As FIG. 13 shows, the photometric reader 96 also includes twelve photodiode detectors 106 paired with the twelve optic emitter lines 102. The twelve photodiode detectors 106 face the optic emitter lines 102 on the frame 64 above the path of movement of the platform 74. The photodiode detectors 106 sense light after its transmission through the specimens in the wells 48.
With the desired filter 110 positioned in the light path, the central processor 20 indexes the tray-carrying platform 74 stepwise between the twelve paired emitters and detectors 102/106. The photometric reader 96 includes a programmable gain amplifier 113 (see FIG. 15A) that is capable of providing fixed levels of amplification, called gain stages. A digital processor 114 analyzes the sensed signal at a preselected selected gain stage to determine either the color or turbidity of the specimens.
In use, multiple photometric readings are typically taken of the specimens at predetermined intervals during the incubation period.
Each emitter/detector pair 102/106 constitutes one independent optical channel C1 to C12 that, in use, transits one tray well 48. The central processor 20 independently calibrates each optical channel C1 to C12 to obtain a reading representative of the absorption of the sample within the associated tray well 48. Independent calibration allows the differences between the twelve individual channels C1 to C12 to be cancelled out. Independent calibration accommodates greater mechanical and electrical tolerances among the channels C1 to C12 than the calibration of all channels to a common reference point. Independent calibration cancels out these differences among the channels without adversely affecting the overall accuracy of the photometric reader 96.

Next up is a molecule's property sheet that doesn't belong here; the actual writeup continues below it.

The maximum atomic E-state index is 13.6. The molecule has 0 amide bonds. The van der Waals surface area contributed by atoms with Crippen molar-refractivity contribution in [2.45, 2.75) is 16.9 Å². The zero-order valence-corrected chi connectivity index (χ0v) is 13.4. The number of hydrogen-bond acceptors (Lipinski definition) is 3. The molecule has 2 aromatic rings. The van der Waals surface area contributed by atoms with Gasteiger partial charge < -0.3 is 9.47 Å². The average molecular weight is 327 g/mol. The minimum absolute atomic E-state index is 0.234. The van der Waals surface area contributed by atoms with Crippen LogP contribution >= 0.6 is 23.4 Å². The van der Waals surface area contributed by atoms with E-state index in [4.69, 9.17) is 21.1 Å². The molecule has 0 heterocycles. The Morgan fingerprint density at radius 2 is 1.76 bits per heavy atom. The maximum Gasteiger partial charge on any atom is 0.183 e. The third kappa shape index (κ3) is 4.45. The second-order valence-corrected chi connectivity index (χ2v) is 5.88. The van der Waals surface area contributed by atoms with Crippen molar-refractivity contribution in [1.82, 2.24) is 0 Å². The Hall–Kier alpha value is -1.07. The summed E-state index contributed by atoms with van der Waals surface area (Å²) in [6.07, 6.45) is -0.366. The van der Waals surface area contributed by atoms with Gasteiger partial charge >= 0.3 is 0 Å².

The calibration procedure for each optical channel C1 to C12 is the same. The procedure begins with the platform 74 carrying no tray 12. The central processor 20 places the opaque disk 111 in the light path to block transmission of light to all optical channels. A separate reading is taken for each channel at each gain stage of the amplifier 113. These readings represents the dark signals (electrical offset) for each gain stage of each channel. The central processor 20 retains these readings for each optical channel in memory.
The central processor 20 then sequentially brings a filter 110 into the light path. While no tray 12 occupies the platform 74, a reading is taken. The central processor 20 selects the gain stage of the amplifier 113 that achieves an on-scale reading. This becomes the preselected gain stage for that channel for that particular filter 110 (wavelength). The on-scale reading at that gain stage becomes the reference for that channel for that particular filter 110 (wavelength). Because each channel is calibrated independent of the other channels, each optical channel may and probably will have a different gain stage and reference for each filter 110.
The calibration procedure repeats this sequence for each filter (wavelength) 110, obtaining an associated gain stage and reference for each channel. The central processor retains these values in memory.